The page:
Appointment at the outpatient clinic - you will have a blood test and we will check how you are doing and discuss any problems you may have. This is to enable us to see how the chemotherapy is affecting you. If your blood results are satisfactory, we will prescribe chemotherapy for you. This appointment will usually be a few days before your chemotherapy appointment.


Chemotherapy appointment – you will spend around seven hours in one of the day case treatment areas. You should allow an extra half hour for your first visit. We will give you anti-nausea medicine, fluids and your chemotherapy.


You are welcome to bring someone to stay with you during your treatment. Space is limited in the waiting and treatment areas, so there is usually no room for more than one person. Treatment areas are not suitable for small children.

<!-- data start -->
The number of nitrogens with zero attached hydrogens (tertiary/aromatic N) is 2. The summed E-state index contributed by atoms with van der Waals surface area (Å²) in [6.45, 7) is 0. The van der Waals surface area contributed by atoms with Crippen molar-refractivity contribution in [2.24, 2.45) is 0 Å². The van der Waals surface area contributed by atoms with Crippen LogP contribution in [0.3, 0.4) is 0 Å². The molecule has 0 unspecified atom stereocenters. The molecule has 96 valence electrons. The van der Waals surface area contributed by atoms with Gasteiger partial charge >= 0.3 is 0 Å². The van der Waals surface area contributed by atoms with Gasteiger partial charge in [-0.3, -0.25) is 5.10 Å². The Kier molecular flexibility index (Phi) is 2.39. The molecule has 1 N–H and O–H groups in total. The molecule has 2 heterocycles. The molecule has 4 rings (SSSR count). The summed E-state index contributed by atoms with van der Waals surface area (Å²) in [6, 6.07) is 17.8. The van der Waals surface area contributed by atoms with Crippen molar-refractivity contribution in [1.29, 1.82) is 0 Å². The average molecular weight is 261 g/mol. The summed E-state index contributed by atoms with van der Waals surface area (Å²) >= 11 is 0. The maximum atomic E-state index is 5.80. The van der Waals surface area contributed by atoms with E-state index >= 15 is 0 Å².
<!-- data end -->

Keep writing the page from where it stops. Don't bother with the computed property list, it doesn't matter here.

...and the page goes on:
What are the possible side effects?

There are a number of possible side effects that can arise with this chemotherapy. The doctors, nurses and pharmacists can give you advice or answer any questions you may have.


It is very important before starting your chemotherapy:

  • That you have had your vitamin B12 injection
  • That you take your multivitamin tablets
  • That you are taking your dexamethasone steroid tablets


Loss of hair

You should not lose your hair with this chemotherapy. However, some people's hair will thin slightly.



Nausea and vomiting are now uncommon as we will give you anti-nausea medicines, which are usually very effective. If you vomit more than once in 24 hours, even though you regularly take anti-nausea medication when you are home after your chemotherapy treatment, contact Velindre Cancer Center for advice. The phone number is on page 8.